5. I use the Celestron version for UK touring holidays. 6” of light grasp at a dark site is rather good, plus you can get a reasonably wide field of view. It also seems to hold collimation well. As a ‘small’ telescope, this model is quite underrated I feel. I still have memory of the dumbell nebula from dark skies in Cornwall, it was the best I’d ever seen it using this scope. Mine’s on an AZ4. I have 3 issues with the scope though (only minor personal niggles). 1. I don’t like standing up all the time to observe and frequently need to as the eyepiece approaches zenith. 2. I want to use a holiday scope terrestrially too. Doesn’t work with the newt... 3. This scope will fit onto the parcel shelf of my hatchback...but it is a little ‘fat’ and obscures my rear view (of course, that’s my decision to put it there, but when the car’s full of holiday gear, space quickly gets taken up). Your circumstances might be much better (two people in an Estate!) in which case this little scope could fit anywhere you like. In astronomical terms, the 6” F5 newt has much merit though. I like it.
  6. Don't bother spending a lot of money. You can get slip on pipe end caps from DIY stores and online. I use one on my 4" refractor when transporting it (makes it nice n' short). I've got a photo somewhere.... The one I used is in rather bright orange, however it could easily be sprayed black if needed.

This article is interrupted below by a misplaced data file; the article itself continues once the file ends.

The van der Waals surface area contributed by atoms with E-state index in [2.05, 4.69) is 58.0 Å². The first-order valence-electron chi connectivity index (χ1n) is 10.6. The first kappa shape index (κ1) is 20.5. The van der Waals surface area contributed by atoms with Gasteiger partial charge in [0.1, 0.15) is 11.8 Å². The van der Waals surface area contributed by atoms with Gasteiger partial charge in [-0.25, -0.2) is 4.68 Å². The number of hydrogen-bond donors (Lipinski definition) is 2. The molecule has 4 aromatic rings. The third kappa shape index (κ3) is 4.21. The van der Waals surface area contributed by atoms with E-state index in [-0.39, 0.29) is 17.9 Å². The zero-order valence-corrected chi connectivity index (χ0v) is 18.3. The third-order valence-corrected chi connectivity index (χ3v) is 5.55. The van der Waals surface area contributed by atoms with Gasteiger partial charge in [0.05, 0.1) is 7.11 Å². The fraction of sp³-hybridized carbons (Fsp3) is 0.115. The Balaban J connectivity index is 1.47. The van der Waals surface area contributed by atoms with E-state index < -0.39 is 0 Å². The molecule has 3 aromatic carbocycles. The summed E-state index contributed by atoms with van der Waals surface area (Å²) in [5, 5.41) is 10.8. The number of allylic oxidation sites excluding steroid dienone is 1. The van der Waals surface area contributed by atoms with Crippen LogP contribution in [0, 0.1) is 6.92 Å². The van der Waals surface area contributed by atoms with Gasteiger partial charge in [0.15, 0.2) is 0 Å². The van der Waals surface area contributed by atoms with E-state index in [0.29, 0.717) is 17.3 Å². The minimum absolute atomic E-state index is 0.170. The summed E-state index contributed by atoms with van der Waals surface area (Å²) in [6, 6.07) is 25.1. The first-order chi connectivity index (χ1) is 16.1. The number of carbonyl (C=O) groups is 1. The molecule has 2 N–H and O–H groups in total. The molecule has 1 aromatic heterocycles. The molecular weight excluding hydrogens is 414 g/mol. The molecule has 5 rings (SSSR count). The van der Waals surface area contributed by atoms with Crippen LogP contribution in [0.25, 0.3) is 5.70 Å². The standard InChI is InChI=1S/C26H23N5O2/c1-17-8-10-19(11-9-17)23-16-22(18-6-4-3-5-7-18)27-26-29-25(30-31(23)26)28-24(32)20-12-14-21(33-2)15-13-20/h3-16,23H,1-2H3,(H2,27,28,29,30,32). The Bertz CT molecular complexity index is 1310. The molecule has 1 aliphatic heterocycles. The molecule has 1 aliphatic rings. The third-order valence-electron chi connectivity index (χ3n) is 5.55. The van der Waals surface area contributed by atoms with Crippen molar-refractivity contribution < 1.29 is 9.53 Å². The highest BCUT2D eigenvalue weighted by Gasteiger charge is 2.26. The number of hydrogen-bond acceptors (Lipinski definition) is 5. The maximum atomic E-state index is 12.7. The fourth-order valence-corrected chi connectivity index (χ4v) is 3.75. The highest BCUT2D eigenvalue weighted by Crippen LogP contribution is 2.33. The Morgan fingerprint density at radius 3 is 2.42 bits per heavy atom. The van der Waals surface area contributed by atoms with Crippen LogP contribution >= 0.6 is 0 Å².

7. That's fantastic. What a cracking little scope!
  8. Pretty impressed if the '72' can resolve the Plato craterlets, even if it does have ED glass - I've only managed Craterlet 'A' with my 100mm Tal under average UK seeing. Were you abroad or were the conditions rather superb (and rare)? Saying that, I suppose the angle of illumination helps too. Whenever I get time to observe Plato, the crater is already well past being illuminated.
  9. I'm attracted to the idea of the small scope for UK travel. The scope must also be suitable for terrestrial use too. I like the idea of the AZ GTI mount coupled with a suitable OTA, but not sure which one.... I think the ED72 would be very nice but as I'm currently using a 6" F5 newt on my trips, I'm not sure I could take such a hit in aperture. What can 72mm really do?? Then there are two 100mm options that wouldn't tax the mount - the little 102 Mak and the 100mm Startravel F5 short tube. Both very different characteristics, I think that the Mak would just be too long in the gears for sweeping star fields. And whilst the Startravel would be perfect for that, the blue / purple tinging of stars would irritate me slightly. How noticeable is the colour at low power, is it present? I suppose I'm just thinking out loud and getting my thoughts into words....any thoughts from you out there with these OTA's??
  10. I've got a TAL100RS now...I like that too....
  11. Stu, that's superb. Thanks! I'm liking the lunar imaging challenge, it's great fun. Just need a decent barlow or telextender to really bring up the power a bit now.
  12. Overall I am pleased with the sharpness of the image, but do you think over-exposed? I had DSLR on auto settings.... Pleased with this achromat though - I can't really see any CA (very slight touch of blue at top right of image), but hardly noticeable do you think?
  13. Nice work! Great seeing last night, I had a good session too.